Closer to home, the story is a little different. The wording in the relevant EU legislation (and most other parts of the world) is slightly different to the US equivalent, so Volkswagen insists that the defeat devices weren’t cheating the tests in Europe. As such, the company argues that no compensation is needed. Essentially, the company has found a legal loophole based on semantics and it is planning to ignore any and all requests to offer UK and European owners any meaningful gesture.
But, the European Commission hopes to pressure Volkswagen into providing compensation voluntarily. In March, it hosted a meeting of 22 consumer protection authorities who agreed to prepare collective action against the company.
Should political pressure fail to persuade, Volkswagen could still be forced to pay out some sort of compensation eventually. It’s currently facing a range of class action lawsuits such as the one being made in the UK, and another in the Netherlands on behalf of approximately 180,000 Dutch Volkswagen owners.
Thinking of buying a used affected model?
Legal action is likely to take some time, unfortunately. Of short-term interest, and if you are thinking of buying a used affected model, is Volkswagen’s announcement in response to consumer complaints that it will provide a two-year guarantee for affected European cars that have been fixed.
The limited guarantee will cover some exhaust and emissions control parts, but only in vehicles that have done less than 155,000 miles and depending on their service history.
Given the apparent driving issues that have arisen in ‘fixed’ models, the probable effect on resale values and the enormous number of other used cars available on the market that do not have any such Dieselgate concerns hanging over them, we cannot recommend that anyone buy a used Volkswagen, Audi, SEAT or Skoda with one of the affected diesel engines.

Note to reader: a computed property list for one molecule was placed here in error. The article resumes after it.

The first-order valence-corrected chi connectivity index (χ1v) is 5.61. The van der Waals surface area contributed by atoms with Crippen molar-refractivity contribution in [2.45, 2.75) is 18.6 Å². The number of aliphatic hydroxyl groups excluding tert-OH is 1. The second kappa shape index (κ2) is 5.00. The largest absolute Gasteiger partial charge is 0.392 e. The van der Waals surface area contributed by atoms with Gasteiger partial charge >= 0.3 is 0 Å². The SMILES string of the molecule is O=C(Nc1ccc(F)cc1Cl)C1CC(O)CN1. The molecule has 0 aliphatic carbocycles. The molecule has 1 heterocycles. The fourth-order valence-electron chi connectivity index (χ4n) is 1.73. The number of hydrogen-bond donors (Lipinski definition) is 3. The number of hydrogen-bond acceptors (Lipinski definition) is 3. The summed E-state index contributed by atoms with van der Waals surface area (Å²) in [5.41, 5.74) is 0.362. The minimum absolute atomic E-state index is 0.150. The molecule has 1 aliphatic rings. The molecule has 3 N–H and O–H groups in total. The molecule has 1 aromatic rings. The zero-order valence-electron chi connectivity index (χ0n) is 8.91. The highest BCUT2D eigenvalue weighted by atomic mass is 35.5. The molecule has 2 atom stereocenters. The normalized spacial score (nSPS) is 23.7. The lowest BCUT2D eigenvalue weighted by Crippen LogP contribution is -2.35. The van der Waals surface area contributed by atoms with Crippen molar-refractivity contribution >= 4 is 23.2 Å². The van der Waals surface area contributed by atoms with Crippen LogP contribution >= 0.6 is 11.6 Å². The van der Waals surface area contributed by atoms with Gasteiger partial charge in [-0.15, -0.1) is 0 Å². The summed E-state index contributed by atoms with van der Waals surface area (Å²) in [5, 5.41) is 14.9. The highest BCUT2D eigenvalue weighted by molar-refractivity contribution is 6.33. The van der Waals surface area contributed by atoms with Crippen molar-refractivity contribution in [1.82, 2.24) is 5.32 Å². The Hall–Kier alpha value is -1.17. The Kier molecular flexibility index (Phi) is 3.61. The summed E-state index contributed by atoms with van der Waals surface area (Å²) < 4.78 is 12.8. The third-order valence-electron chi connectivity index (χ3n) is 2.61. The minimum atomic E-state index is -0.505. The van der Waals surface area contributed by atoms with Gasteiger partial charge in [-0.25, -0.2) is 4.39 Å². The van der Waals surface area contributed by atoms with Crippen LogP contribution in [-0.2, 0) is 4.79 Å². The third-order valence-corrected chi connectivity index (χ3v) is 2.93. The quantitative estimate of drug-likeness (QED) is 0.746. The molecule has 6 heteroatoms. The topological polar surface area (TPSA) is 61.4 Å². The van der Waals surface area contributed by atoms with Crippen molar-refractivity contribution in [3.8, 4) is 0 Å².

If you are looking at buying a used car from any of these brands, check the car’s registration on the relevant link below. If it’s on this list, avoid it and move on.
- Volkswagen models affected by the emissions scandal
- Audi models affected by the emissions scandal
- SEAT models affected by the emissions scandal
- Skoda models affected by the emissions scandal
Volkswagen’s reluctance to compensate its European customers is unsurprising. Having initially set aside £4.8bn to cover costs in the US it’s ended up paying well over double that.
The $10bn settlement only related to 482,000 American cars and it’s thought there are nearly 18 times as many (8.5 million) affected cars in Europe. These include some models sold under the Audi, Skoda, SEAT and Porsche brands.
Soon after details of the Dieselgate scandal were uncovered in September 2015, the company posted its first quarterly loss for 15 years and the price of its shares fell by around a third. However, although sales initially fell, they have now largely recovered to pre-Dieselgate levels. The Volkswagen Group quickly returned to profitability and is now trying to reinvent itself as a champion of electric cars.